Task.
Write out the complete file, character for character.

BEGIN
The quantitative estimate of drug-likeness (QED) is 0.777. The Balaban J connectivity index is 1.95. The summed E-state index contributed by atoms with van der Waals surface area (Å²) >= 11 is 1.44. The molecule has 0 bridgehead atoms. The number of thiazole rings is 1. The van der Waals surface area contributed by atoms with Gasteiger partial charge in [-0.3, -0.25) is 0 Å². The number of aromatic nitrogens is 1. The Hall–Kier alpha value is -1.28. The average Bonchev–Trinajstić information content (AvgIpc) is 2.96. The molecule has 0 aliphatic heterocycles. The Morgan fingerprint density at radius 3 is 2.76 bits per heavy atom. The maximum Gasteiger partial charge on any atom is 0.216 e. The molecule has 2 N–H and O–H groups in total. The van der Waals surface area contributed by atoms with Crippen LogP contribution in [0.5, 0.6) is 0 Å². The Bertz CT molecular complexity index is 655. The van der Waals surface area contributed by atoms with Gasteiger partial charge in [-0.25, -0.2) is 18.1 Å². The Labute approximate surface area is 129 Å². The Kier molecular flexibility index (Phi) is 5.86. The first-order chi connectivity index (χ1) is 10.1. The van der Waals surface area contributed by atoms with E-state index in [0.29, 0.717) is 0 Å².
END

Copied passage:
The quantitative estimate of drug-likeness (QED) is 0.777. The Balaban J connectivity index is 1.95. The summed E-state index contributed by atoms with van der Waals surface area (Å²) >= 11 is 1.44. The molecule has 0 bridgehead atoms. The number of thiazole rings is 1. The van der Waals surface area contributed by atoms with Gasteiger partial charge in [-0.3, -0.25) is 0 Å². The number of aromatic nitrogens is 1. The Hall–Kier alpha value is -1.28. The average Bonchev–Trinajstić information content (AvgIpc) is 2.96. The molecule has 0 aliphatic heterocycles. The Morgan fingerprint density at radius 3 is 2.76 bits per heavy atom. The maximum Gasteiger partial charge on any atom is 0.216 e. The molecule has 2 N–H and O–H groups in total. The van der Waals surface area contributed by atoms with Crippen LogP contribution in [0.5, 0.6) is 0 Å². The Bertz CT molecular complexity index is 655. The van der Waals surface area contributed by atoms with Gasteiger partial charge in [-0.25, -0.2) is 18.1 Å². The Labute approximate surface area is 129 Å². The Kier molecular flexibility index (Phi) is 5.86. The first-order chi connectivity index (χ1) is 10.1. The van der Waals surface area contributed by atoms with E-state index in [0.29, 0.717) is 0 Å².